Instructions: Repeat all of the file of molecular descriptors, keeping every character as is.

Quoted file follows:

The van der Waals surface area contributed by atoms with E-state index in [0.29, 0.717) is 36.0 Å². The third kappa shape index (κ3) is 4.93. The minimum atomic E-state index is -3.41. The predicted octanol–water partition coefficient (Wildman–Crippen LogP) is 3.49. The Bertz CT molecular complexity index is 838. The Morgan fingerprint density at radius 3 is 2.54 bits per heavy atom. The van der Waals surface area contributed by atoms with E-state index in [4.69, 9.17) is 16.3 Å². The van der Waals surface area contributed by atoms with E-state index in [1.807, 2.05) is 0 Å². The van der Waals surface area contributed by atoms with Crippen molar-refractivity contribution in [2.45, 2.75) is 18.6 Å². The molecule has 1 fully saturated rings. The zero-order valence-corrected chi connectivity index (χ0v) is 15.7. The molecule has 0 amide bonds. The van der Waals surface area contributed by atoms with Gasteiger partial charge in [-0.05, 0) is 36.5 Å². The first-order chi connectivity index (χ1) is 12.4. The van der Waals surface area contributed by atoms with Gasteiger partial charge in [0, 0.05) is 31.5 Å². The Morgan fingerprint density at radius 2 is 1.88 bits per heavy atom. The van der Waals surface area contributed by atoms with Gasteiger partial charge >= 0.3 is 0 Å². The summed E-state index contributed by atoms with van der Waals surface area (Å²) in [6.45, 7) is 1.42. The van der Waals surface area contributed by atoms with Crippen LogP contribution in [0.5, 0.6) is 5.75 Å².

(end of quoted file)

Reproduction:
The van der Waals surface area contributed by atoms with E-state index in [0.29, 0.717) is 36.0 Å². The third kappa shape index (κ3) is 4.93. The minimum atomic E-state index is -3.41. The predicted octanol–water partition coefficient (Wildman–Crippen LogP) is 3.49. The Bertz CT molecular complexity index is 838. The Morgan fingerprint density at radius 3 is 2.54 bits per heavy atom. The van der Waals surface area contributed by atoms with E-state index in [4.69, 9.17) is 16.3 Å². The van der Waals surface area contributed by atoms with E-state index in [1.807, 2.05) is 0 Å². The van der Waals surface area contributed by atoms with Crippen molar-refractivity contribution in [2.45, 2.75) is 18.6 Å². The molecule has 1 fully saturated rings. The zero-order valence-corrected chi connectivity index (χ0v) is 15.7. The molecule has 0 amide bonds. The van der Waals surface area contributed by atoms with Gasteiger partial charge in [-0.05, 0) is 36.5 Å². The first-order chi connectivity index (χ1) is 12.4. The van der Waals surface area contributed by atoms with Gasteiger partial charge in [0, 0.05) is 31.5 Å². The Morgan fingerprint density at radius 2 is 1.88 bits per heavy atom. The van der Waals surface area contributed by atoms with Gasteiger partial charge >= 0.3 is 0 Å². The summed E-state index contributed by atoms with van der Waals surface area (Å²) in [6.45, 7) is 1.42. The van der Waals surface area contributed by atoms with Crippen LogP contribution in [0.5, 0.6) is 5.75 Å².